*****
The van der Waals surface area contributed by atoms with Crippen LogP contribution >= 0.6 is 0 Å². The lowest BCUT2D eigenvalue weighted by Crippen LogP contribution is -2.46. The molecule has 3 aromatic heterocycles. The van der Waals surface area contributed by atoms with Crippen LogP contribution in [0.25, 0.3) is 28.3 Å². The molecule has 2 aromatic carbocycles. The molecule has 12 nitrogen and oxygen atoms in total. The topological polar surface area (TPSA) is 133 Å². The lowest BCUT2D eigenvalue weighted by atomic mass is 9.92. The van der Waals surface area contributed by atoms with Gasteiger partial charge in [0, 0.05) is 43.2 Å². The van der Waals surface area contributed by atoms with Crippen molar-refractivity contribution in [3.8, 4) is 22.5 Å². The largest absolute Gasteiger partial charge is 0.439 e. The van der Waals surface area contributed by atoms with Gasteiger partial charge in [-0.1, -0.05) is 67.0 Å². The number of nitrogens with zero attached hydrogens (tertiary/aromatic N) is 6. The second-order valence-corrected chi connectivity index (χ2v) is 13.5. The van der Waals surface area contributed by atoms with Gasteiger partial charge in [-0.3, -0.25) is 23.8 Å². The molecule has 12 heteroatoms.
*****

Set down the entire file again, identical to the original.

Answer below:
The van der Waals surface area contributed by atoms with Crippen LogP contribution >= 0.6 is 0 Å². The lowest BCUT2D eigenvalue weighted by Crippen LogP contribution is -2.46. The molecule has 3 aromatic heterocycles. The van der Waals surface area contributed by atoms with Crippen LogP contribution in [0.25, 0.3) is 28.3 Å². The molecule has 2 aromatic carbocycles. The molecule has 12 nitrogen and oxygen atoms in total. The topological polar surface area (TPSA) is 133 Å². The lowest BCUT2D eigenvalue weighted by atomic mass is 9.92. The van der Waals surface area contributed by atoms with Gasteiger partial charge in [0, 0.05) is 43.2 Å². The van der Waals surface area contributed by atoms with Crippen molar-refractivity contribution in [3.8, 4) is 22.5 Å². The largest absolute Gasteiger partial charge is 0.439 e. The van der Waals surface area contributed by atoms with Gasteiger partial charge in [-0.1, -0.05) is 67.0 Å². The number of nitrogens with zero attached hydrogens (tertiary/aromatic N) is 6. The second-order valence-corrected chi connectivity index (χ2v) is 13.5. The van der Waals surface area contributed by atoms with Gasteiger partial charge in [-0.3, -0.25) is 23.8 Å². The molecule has 12 heteroatoms.